The king of demons in the universe of the rabbis

Research output: Chapter in Book/Report/Conference proceedingChapter

Abstract

This paper deals with the figure of the king of demons in rabbinic literature.
This figure, known in Palestinian rabbinic texts as Shamdon, and from the
Babylonian Talmud and magic bowls as Ashmedai, is portrayed quite differently in narratives of western and eastern origin. This paper aims to read rabbinic and extra-rabbinic sources (such as Jewish writings of the Second Temple period and Jewish Aramaic magic texts) in a nuanced way, emphasizing previously harmonized differences between these two configurations. Almost every introduction to Jewish demonology makes two claims: first, the demon Asmodeus,1 known from the Book of Tobit, became a prominent figure in the demonology of the Talmud, where his name is Ashmedai.2 Second, he is a king of the demons, who became Solomon’s unwilling helper in building the temple in Jerusalem. However, as I will show, this is an anachronistic generalization, and this demon obtained his royal office and probably his name only in the latest layers of rabbinic literature. I aim to show how the hierarchy of the demonic world was constructed differently by the imagination of Jews of the Land of Israel and the Jews of Sassanian Mesopotamia, according to their different cultural perceptions.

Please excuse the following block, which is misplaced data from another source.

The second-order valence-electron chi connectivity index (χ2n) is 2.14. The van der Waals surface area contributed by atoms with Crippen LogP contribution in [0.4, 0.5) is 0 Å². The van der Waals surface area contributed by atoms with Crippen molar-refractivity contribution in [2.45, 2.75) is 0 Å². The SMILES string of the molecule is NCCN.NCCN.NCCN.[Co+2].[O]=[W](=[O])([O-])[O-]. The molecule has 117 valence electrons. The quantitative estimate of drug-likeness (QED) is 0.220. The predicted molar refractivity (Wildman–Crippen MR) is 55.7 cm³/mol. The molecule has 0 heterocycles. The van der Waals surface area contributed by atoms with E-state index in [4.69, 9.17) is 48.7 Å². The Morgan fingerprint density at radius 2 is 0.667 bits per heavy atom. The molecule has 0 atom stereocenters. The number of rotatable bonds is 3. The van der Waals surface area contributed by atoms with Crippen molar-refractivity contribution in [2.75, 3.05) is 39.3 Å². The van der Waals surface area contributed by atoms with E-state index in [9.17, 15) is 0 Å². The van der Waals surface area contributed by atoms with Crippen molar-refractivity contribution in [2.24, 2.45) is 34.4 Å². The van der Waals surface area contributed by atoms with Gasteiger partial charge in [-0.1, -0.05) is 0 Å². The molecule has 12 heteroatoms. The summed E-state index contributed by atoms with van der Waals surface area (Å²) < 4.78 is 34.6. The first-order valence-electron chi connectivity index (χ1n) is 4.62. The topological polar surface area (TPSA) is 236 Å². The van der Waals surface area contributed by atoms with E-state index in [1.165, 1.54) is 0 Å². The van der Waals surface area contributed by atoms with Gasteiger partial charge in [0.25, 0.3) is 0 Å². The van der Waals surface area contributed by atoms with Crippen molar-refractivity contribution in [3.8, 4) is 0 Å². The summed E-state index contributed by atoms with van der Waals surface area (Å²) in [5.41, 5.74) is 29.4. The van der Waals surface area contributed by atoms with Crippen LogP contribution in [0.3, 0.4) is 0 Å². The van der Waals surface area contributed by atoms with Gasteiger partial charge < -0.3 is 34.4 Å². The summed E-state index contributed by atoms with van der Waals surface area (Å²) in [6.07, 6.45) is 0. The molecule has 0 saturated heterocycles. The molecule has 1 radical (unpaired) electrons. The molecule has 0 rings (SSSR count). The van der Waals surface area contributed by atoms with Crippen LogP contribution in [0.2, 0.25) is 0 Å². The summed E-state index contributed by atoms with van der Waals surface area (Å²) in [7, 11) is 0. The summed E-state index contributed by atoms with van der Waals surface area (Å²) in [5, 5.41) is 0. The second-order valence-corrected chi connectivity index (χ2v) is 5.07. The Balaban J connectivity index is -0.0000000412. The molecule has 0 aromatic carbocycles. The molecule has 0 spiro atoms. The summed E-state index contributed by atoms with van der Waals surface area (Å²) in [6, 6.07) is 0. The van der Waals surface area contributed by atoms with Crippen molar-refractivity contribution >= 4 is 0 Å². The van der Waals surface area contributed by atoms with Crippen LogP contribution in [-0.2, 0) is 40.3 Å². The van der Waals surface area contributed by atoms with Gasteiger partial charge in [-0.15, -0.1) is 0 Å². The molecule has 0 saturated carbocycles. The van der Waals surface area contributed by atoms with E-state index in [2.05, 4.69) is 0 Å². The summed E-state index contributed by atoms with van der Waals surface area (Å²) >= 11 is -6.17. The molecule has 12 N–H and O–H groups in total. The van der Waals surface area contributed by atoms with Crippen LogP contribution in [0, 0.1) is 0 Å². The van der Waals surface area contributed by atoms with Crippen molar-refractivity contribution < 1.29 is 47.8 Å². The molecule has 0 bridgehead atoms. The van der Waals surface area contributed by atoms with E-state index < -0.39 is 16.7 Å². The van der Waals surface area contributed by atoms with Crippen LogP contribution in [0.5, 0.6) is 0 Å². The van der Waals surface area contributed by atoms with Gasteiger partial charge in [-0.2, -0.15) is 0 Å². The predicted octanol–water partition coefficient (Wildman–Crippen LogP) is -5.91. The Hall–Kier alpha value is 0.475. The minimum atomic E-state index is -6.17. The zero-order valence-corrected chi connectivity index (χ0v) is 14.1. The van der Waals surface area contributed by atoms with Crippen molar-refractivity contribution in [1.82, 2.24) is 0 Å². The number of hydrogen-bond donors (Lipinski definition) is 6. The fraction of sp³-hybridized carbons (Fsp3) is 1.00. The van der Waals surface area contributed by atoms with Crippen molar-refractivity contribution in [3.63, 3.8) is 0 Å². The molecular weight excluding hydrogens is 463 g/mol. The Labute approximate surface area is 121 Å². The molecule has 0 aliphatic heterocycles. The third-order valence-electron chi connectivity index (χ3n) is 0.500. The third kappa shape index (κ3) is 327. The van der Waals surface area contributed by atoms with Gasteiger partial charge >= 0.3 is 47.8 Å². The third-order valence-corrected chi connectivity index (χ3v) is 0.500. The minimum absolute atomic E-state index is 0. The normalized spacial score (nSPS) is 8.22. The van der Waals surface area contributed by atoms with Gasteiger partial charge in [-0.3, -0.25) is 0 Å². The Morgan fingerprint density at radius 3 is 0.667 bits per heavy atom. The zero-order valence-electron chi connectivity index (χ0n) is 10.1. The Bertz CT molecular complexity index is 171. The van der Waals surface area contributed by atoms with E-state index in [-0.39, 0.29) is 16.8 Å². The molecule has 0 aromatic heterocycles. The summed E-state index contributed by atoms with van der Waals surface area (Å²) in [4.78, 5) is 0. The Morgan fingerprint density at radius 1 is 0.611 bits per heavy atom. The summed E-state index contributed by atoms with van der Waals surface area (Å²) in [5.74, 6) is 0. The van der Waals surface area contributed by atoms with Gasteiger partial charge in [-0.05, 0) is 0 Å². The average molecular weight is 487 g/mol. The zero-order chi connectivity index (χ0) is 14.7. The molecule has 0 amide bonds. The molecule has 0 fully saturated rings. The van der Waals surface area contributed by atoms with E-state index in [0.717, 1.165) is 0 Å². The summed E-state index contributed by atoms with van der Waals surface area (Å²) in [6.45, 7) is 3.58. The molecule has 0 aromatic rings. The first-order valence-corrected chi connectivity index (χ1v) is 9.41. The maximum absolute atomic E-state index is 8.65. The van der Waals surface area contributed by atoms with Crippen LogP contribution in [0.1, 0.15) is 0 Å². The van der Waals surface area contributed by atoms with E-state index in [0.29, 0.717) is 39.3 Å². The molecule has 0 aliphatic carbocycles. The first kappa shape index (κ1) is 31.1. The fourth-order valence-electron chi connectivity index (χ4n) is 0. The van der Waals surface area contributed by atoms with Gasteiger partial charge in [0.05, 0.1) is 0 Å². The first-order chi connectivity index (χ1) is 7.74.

Original languageEnglish
Title of host publicationDemons in Early Judaism and Christianity
Subtitle of host publicationCharacters, Characteristics, and Demonic Exegesis.
EditorsHector M. Patmore, Josef Lössl
Place of PublicationLeiden
PublisherBrill
Chapter13
Pages273-293
Number of pages21
ISBN (Electronic)9789004518148
ISBN (Print)9789004517141
DOIs
StatePublished - 2022

Publication series

NameAncient Judaism and Early Christianity
Volume113

RAMBI Publications

  • Rambi Publications
  • Rabbinical literature -- History and criticism
  • Demonology in rabbinical literature
  • Jewish magic

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